And lest you think you escape this with some "middle position" I know you're fond of, I remind you that on Protestant terms, there is no one to determine moderation from excess, truth from falsehood, beyond the individual.

Monday, June 04, 2012

What that dude said. Seriously, if I write like jazz, he writes like a symphony. Being the spiritual infant that I am, I'm going to keep asking, "Where does dogma come from?" of my putative debate partners on this site. When a Catholic says, "Your appeal to authority is unprincipled," he is saying that it is unclear how you arrive say, at Nicene Trinitarian faith by the means you have chosen (the Protestant canon of Scripture, and appeal to the Holy Spirit). It's just as easy to arrive at somewhere else entirely by the same means. Nicea and Chalcedon (and whatever one decides were "correct" appeals to Scripture) didn't come from thin air. Absent some principle (like, "An ecumenical council is always infallible by its nature") you can't accept one and reject others arbitrarily. You can see just by talking to people that if Tradition in the Catholic Church stands as a monument to...something, that each community formed at the Reformation (and the persons within them) agrees and disagrees at different points with it. That's quite apart from the question of whether that monument is a monument to the Truth. But I realized the nature of the beast in this: We can't all be right. That is, to be more specific, the Methodist dissent and the Reformed dissent (for example) cannot both be correct in the same way at the same time.
In fact, the subjectivity problem inherent in Sola Scriptura is not an argument for Catholicism so much as it is an argument against any one confessional position within Protestantism. Thus, it requires a person to identify the true bases of authority for the particular claims made from that position. By the nature of the case, Sola Scriptura cannot coexist with a visible Church. If I cannot identify one concrete real community with the Church Christ established (because in humility, I want to recognize Christians outside of us--sound great and heroic, doesn't it?) I am saying at the least that my community does not have the authority to bind and loose, to proclaim to the world definitively "the true gospel." I could believe that it doesn't matter, but no one does this, because it does. But who has the real power in this scenario? The individual does. The church has already agreed with the man that they are not divinely sanctioned by Christ with the infallible Truth. "The purest Churches under Heaven..." and all that. Well, how does anyone know truth from error in the first place? It'd be enough to make a person an agnostic but for two things: There's still this matter of the Monolith (the monument from earlier). Where'd it come from? HAL keeps saying that it thinks it is the Guardian of All Truth. The other screeching monkeys are none too pleased, but oddly enough, it keeps leaving stuff that the various monkey-tribes use from time to time. It's obvious to all the monkeys, when the fighting dies down, that they're the same, largely, anyway. And sometimes, the monkeys join in fighting the Monolith, as pointless as that is. (And of course, there's always a few renegade monkeys who don't listen to any others, nor borrow things, but they usually die.) But how'd it get here? What if everything the monkeys are did come from the thing? I digress by way of a horrid sci-fi metaphor.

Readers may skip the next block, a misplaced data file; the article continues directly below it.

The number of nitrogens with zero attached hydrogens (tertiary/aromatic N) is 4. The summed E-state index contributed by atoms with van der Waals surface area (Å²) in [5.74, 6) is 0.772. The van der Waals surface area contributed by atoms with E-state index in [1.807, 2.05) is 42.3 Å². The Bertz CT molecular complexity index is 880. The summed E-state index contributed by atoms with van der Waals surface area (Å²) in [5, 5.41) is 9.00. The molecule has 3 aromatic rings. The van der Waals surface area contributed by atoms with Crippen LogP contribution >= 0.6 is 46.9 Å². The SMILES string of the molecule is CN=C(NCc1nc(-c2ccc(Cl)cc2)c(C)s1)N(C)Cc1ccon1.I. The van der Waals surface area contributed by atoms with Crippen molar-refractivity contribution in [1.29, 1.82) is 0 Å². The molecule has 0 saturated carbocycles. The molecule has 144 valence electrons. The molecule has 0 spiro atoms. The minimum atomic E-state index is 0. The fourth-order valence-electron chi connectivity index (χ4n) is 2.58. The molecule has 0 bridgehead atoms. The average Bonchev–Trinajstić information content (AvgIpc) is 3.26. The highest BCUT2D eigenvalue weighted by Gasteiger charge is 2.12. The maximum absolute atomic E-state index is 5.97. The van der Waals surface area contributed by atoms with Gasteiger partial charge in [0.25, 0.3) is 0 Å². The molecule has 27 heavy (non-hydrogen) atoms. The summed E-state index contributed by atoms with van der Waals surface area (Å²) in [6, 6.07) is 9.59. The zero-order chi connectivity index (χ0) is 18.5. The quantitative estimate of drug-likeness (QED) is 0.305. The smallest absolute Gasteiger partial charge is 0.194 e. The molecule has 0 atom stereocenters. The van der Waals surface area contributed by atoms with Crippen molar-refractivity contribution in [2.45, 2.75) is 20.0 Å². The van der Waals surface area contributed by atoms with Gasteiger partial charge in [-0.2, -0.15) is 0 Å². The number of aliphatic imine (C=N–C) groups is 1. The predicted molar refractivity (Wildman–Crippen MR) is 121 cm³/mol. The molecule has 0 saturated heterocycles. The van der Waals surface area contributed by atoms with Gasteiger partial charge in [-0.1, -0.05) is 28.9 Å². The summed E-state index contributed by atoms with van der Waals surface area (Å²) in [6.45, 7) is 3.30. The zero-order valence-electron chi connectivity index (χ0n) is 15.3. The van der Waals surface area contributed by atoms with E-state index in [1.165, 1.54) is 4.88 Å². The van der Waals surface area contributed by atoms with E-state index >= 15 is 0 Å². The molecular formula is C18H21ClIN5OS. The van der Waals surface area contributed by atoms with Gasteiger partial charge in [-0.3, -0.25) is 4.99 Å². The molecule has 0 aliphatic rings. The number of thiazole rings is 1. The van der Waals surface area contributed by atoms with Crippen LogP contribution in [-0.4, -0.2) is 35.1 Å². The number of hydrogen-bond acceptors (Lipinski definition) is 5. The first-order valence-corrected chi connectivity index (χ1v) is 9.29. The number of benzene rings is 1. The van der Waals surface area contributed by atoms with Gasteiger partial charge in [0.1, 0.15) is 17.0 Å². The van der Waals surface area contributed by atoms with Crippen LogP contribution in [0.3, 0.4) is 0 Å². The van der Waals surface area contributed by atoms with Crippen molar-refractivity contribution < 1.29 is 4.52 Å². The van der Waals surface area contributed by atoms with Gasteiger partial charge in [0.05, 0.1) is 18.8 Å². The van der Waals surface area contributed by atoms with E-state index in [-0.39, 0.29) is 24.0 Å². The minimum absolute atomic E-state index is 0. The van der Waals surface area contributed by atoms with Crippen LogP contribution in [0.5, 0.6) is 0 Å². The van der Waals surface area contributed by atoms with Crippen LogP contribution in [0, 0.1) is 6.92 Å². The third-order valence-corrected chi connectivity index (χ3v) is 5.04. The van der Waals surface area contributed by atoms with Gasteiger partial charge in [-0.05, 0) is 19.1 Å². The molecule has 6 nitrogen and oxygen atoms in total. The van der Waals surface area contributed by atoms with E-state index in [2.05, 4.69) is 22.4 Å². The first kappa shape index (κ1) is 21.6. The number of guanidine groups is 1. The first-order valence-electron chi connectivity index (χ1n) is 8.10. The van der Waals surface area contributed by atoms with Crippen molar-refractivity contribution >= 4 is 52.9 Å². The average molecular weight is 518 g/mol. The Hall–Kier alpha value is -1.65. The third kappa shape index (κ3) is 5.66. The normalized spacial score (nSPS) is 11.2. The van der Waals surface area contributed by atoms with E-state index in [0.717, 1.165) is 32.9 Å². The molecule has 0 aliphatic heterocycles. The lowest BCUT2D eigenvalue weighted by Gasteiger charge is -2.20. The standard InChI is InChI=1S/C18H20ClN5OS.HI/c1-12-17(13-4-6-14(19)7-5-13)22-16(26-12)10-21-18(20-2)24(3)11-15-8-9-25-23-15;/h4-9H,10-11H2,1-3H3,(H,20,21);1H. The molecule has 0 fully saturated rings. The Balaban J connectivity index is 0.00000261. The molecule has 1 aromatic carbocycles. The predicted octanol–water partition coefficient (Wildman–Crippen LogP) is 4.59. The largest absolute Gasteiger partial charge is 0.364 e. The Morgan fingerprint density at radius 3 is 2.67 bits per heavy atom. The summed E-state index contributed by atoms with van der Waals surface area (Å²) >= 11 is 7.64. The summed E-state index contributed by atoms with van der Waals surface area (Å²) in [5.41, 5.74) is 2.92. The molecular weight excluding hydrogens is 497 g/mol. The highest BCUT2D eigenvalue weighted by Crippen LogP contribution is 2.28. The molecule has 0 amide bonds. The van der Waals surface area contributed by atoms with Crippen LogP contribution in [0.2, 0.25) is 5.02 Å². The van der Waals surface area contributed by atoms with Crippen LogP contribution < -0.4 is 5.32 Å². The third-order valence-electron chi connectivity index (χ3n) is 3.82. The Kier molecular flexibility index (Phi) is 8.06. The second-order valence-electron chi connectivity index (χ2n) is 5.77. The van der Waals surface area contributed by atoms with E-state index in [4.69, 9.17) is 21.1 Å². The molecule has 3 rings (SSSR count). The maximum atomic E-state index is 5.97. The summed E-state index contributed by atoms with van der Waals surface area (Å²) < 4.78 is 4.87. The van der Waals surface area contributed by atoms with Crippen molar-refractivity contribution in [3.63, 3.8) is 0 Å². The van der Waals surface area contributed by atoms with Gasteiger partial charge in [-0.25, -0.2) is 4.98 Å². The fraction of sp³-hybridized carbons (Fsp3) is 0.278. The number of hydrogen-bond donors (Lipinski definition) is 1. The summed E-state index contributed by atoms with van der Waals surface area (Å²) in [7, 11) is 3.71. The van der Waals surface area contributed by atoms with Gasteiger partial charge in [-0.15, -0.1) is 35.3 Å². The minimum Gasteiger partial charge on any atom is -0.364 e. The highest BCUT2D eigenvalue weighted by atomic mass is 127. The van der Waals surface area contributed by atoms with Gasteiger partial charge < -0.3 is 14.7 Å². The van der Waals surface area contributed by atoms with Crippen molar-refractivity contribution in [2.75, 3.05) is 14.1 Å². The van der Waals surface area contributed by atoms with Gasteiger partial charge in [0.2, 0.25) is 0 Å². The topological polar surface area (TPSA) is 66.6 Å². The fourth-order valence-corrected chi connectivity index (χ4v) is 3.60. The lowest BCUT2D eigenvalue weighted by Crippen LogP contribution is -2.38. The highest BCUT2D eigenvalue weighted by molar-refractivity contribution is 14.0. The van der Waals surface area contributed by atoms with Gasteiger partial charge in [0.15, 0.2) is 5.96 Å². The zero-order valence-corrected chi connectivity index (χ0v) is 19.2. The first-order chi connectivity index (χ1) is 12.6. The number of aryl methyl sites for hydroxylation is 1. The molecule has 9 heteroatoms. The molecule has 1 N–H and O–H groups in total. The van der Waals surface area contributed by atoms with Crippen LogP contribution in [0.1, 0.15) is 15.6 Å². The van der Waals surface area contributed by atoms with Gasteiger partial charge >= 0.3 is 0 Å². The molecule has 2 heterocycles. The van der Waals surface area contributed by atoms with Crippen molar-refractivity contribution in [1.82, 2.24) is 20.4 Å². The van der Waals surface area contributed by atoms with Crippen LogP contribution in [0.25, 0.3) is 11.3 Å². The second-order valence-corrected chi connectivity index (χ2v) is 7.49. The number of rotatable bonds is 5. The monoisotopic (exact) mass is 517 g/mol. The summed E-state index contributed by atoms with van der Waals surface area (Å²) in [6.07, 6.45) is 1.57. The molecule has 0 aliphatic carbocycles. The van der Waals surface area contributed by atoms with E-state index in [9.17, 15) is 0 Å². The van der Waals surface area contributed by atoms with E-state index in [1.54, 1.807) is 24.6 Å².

The second thing is, this monument has an account of how it got here. It lives and speaks, and it tells the story of how we all got here. It could be lying; one of the other tribes could be our point of origin, but it doesn't seem very likely. Nothing else accounts for what the monkeys know.
So we all have to ask ourselves, "Is the Catholic Church the one Christ founded?" If this is the wrong question, simply tell me which one is. Better yet, why is your (invisible) "Church" and "catholicity" any better than anyone else's? Unless you speak for God, who cares what you say? And I might've tried one of the other guys, but he can't say he speaks for God, either. Each Protestant story has a plausibility structure at least as plausible as any other, within the system. That's not a difficult problem to be overcome; that's a crisis. It flat-out calls the Holy Spirit a liar or a lunatic, not the Lord and giver of life He is.